I like slow advancement too, did you miss my description of my 4 year campaign where the PCs are only level 7? “GM determines when you level” is not player-entitlement, it’s GM-control! You can “make them work for it” all you want, but without the busy-work. If you don’t think it’s time to level, don’t. Even slow advancement could be too fast. So instead of pretending and screwing around with the micro-numbers… “I’ll short them some XP here…” just control it! Rulings not rules, remember…

  7. I really like your real time XP idea.

    I’m not sure whether the rubberbanding on an adventure path would work perfectly, since there’s a nontrivial combat setup time in 3x/Pathfinder that keeps even outleveling something from being a proportionate way to reduce the time and speed on down the adventure. You may need to couple it with a method for looking at an encounter, realizing there’s no way it’s going to be more than a speedbump to the PCs, and just not bothering to set it up. “And you slaughter the owlbear… moving on.”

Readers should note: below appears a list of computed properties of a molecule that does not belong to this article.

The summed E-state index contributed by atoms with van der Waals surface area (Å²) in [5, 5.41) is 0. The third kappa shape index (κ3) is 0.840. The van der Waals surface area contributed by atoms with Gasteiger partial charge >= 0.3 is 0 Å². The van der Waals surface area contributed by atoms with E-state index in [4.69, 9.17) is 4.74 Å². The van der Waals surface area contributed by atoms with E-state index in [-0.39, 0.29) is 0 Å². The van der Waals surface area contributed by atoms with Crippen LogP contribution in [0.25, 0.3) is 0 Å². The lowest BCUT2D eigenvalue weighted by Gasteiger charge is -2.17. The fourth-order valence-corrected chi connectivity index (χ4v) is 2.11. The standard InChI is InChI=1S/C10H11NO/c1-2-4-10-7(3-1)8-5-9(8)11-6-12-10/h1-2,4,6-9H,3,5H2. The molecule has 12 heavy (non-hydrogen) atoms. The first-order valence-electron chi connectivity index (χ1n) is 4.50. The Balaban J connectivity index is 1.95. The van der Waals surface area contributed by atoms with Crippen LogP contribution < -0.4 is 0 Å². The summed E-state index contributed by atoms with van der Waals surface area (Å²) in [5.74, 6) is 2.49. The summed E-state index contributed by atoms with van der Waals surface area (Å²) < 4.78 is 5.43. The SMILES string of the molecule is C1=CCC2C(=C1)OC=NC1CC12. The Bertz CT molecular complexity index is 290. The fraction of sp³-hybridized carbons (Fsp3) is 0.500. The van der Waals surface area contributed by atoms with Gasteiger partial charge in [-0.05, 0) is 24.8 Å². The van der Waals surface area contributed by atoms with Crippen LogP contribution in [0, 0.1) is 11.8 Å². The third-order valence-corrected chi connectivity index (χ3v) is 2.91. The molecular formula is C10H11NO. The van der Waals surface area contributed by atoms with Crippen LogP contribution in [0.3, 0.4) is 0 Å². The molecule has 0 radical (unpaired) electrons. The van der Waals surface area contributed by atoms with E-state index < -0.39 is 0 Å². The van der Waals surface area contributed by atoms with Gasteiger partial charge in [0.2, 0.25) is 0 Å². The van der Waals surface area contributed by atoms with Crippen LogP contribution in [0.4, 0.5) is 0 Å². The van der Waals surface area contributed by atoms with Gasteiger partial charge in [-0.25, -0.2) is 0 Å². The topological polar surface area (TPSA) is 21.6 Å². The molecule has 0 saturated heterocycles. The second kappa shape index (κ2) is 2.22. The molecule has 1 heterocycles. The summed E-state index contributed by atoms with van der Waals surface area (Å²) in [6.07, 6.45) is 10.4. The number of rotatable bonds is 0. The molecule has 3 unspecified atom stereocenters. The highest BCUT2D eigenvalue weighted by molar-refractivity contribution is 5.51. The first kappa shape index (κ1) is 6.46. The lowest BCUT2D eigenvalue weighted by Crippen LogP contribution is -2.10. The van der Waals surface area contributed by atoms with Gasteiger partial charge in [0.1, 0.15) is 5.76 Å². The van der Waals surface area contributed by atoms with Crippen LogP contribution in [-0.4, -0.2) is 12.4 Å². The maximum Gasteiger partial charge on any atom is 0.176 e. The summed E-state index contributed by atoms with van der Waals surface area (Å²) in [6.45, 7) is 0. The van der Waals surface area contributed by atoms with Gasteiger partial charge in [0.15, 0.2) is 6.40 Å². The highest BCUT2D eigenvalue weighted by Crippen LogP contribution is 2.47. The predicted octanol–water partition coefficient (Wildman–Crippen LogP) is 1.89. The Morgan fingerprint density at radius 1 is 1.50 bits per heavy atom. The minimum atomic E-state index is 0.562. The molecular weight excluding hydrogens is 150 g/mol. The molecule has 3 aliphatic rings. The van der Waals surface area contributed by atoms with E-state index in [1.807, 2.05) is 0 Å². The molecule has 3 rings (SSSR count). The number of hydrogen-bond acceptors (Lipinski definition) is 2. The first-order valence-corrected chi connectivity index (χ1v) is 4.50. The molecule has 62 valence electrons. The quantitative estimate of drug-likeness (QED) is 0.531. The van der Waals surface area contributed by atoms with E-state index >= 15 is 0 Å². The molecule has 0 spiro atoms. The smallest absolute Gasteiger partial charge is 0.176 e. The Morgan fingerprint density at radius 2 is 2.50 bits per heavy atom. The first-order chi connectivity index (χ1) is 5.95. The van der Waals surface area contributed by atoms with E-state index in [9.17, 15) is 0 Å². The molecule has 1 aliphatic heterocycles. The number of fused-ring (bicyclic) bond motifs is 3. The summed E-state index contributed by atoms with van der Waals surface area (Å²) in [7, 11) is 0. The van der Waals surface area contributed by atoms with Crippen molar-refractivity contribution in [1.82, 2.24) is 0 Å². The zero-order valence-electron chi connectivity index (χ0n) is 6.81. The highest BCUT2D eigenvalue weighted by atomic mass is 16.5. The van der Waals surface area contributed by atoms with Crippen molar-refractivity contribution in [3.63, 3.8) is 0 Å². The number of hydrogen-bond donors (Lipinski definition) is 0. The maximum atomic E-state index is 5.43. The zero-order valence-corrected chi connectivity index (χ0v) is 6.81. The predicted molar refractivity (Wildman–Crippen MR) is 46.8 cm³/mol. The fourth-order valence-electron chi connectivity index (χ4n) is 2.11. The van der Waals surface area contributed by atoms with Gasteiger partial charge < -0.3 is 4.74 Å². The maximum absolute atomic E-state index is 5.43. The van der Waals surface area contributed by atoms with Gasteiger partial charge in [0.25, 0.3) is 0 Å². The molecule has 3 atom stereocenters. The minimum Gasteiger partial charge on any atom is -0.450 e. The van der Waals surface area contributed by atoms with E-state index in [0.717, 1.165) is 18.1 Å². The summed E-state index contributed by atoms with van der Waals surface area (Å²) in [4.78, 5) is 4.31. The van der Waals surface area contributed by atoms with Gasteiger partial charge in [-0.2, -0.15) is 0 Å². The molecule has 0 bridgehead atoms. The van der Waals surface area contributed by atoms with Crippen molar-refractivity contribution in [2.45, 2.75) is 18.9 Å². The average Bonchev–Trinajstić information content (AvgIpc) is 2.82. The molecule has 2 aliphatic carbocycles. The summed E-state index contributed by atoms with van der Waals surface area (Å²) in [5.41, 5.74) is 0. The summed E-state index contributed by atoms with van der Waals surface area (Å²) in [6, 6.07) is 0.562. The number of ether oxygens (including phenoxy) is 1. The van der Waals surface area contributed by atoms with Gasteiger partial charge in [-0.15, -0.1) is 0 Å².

It may work particularly well for a more sandboxy game with some kind of global timer for events that are difficult to avoid. So you can play it safe, slumming it with lower level dungeons and taking the on-level dungeons extremely cautiously, and you’ll continue to level. But you’ll be undergeared for your level, because you’re not getting treasure that’s as good as you’d be getting if you were taking more risks, and that might be a problem when things happen to you on the global timer.

  8. It seems the balanced encounters/challenge level are partly to blame. My experience pre 3e was that an adventure didn’t expect you to level up mid adventure ( except maybe a 1st level one). So you didn’t start at say 4th but need to be 7th to beat the boss at the end. So adventure design didn’t need to be padded. Slow adventure progression partially helps this.